140th Wing gears up for an Operational Readiness Inspection

  • Published
  • By Capt. Nicole David and Senior Airman Carrie Bradley
  • 140th Wing Public Affairs Office
BUCKLEY AIR FORCE BASE, Colo. - The 140th Wing of the Colorado Air National Guard (COANG) recently completed another Operational Readiness Exercise (ORE) gearing up for an important Air Combat Command/Inspector General Operational Readiness Inspection (ORI) phase one next month. 

"The phase one inspection will focus on how effectively, efficiently and safely the wing accomplishes its assigned missions and responsibilities in preparation for deployment of equipment and personnel, as well as compliance with Air Force instructions and regulations. The inspection heavily rests within maintenance and their ability to generate aircraft in preparation for deployment to a specified location," said Lt. Col. Jim Fogle, of 140th Wing plans and inspections office.

"Exercises and inspections such as these can either be viewed as a dreaded interruption of operations or as a chance to hone operational skills--a chance to shine," said 140th Wing Commander, Brig. Gen. Trulan A. Eyre. "The ORI is an opportunity for the Air Force Command Inspector General team to test our capabilities to both deploy and employ and it validates to Air Force Combatant Commanders that we are capable to do so effectively." 

During the ORE, Master Sgt. Brian Brandfas worked in the Unit Personnel Deployment Function performing a comprehensive review of mobility folders to ensure compliance. "Our goal is to identify discrepancies so the units have an opportunity to fix them," said Brandfas.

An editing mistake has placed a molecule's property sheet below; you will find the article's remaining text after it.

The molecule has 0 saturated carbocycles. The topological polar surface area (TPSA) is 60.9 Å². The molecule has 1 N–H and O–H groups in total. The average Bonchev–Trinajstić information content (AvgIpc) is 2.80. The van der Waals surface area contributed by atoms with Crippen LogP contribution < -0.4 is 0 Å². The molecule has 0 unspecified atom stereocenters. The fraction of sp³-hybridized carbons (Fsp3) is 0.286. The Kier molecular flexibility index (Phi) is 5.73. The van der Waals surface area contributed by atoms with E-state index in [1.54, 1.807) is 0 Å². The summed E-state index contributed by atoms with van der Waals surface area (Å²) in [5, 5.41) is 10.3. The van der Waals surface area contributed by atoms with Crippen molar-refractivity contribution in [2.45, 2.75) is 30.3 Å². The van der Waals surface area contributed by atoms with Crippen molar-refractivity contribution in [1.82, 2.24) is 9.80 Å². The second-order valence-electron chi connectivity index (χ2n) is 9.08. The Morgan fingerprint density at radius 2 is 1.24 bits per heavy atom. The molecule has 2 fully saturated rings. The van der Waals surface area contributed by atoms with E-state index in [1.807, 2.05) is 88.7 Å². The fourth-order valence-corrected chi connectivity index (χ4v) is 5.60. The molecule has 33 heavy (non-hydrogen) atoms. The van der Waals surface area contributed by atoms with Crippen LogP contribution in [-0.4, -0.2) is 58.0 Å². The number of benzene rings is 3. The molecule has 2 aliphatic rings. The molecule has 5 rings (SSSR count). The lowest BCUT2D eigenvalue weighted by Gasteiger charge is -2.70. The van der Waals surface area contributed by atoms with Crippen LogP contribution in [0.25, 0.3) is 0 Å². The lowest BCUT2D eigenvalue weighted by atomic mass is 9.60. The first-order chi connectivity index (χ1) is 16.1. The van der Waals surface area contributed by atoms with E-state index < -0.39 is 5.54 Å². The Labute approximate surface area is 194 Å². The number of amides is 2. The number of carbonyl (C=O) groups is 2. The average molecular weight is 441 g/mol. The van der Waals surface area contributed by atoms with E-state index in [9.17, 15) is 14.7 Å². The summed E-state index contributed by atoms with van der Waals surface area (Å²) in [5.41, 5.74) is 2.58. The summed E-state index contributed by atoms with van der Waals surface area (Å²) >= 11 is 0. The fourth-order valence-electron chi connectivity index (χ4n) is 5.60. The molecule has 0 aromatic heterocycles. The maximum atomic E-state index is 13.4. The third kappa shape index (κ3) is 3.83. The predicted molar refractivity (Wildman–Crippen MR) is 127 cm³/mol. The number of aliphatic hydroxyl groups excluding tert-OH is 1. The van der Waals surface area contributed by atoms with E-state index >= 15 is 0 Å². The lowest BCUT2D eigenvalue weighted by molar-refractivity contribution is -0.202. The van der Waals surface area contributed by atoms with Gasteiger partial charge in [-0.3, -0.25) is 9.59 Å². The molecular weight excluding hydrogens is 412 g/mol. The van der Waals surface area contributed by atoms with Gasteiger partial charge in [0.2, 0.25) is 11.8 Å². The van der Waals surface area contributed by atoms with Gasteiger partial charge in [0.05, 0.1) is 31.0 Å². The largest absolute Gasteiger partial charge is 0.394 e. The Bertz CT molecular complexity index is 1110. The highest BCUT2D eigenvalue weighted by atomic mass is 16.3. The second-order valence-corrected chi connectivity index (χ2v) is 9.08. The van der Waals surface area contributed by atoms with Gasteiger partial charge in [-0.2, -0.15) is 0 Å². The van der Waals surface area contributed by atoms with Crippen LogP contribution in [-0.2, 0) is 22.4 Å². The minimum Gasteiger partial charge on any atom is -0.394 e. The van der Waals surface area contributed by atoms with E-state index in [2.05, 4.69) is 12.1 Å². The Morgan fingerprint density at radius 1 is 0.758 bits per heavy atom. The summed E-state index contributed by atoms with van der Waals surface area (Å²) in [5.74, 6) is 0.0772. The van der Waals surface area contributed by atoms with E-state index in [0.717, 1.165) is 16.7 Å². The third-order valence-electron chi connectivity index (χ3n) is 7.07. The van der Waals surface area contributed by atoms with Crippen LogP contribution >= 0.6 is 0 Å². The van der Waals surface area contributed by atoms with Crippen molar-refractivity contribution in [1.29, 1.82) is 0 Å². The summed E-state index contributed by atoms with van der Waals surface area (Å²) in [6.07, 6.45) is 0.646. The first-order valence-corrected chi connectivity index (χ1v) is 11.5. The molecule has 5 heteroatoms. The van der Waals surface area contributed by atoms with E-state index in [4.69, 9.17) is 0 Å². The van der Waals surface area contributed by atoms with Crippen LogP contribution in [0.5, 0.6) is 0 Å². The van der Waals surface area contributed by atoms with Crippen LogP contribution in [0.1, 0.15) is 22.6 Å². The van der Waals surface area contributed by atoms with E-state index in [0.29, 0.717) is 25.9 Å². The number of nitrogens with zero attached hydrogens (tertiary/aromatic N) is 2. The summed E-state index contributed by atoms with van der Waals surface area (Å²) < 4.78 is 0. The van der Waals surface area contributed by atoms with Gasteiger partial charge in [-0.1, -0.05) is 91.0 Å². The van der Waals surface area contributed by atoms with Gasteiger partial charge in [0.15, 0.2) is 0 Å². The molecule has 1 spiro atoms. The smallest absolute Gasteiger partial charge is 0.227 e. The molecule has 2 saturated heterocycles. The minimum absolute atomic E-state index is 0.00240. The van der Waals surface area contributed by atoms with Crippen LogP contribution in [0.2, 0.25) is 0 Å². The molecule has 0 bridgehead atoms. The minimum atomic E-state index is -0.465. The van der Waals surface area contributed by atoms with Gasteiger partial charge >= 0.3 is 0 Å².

They had to process more than 460 folders. However, because they started early they said they were optimistic about the impact for the ORI. 

140th Wing Safety Officer, Lt. Col. Brian Patterson, said the challenge of this exercise was keeping people focused on the mission when it's just an exercise for now. "People have more of a sense of urgency when they're actually getting ready to deploy," said Patterson. 

"On the safety side, we have to make sure our people aren't taking shortcuts. During an exercise, everyone can go home [between shifts]. Whereas in theater, they're focused on the mission and less likely to take shortcuts to get home more quickly."
Patterson stated the benefits of the exercise are in the streamlining of processes. "Guard members are learning to do their tasks more quickly and effectively, so when they face the pressures of combat, it's routine," Patterson said. 

Despite minor concerns, Eyre said he feels confident that the 140th Wing will excel again. 

"We are doing extremely well during this ORE. It is a great test of our abilities, and the exercise provides us great lessons to have a successful ORI next month. Our folks have shown nothing but positive attitudes. They are well prepared and showing the proper sense of urgency and drive that we want to see in these situations. We need to take care of a few minor issues, but other than that our folks are right on target." 

The wing passed the last ORI and rolled right into a deployment to Balad Air Base, Iraq, to provide air power in the Global War on Terrorism. It was the third deployment of 140th Wing unit members during the past four and one-half years in support of Operation Iraqi Freedom. 

Though inspections are never easy, the 140th Wing continues to meet the high standards of the inspection schedule and at the same time meet combat commitments, leading the way for the Air National Guard, Eyre said. 

"I am very proud of the men and women of the 140th Wing, and I know we will come out on top during our inspection next month," he said.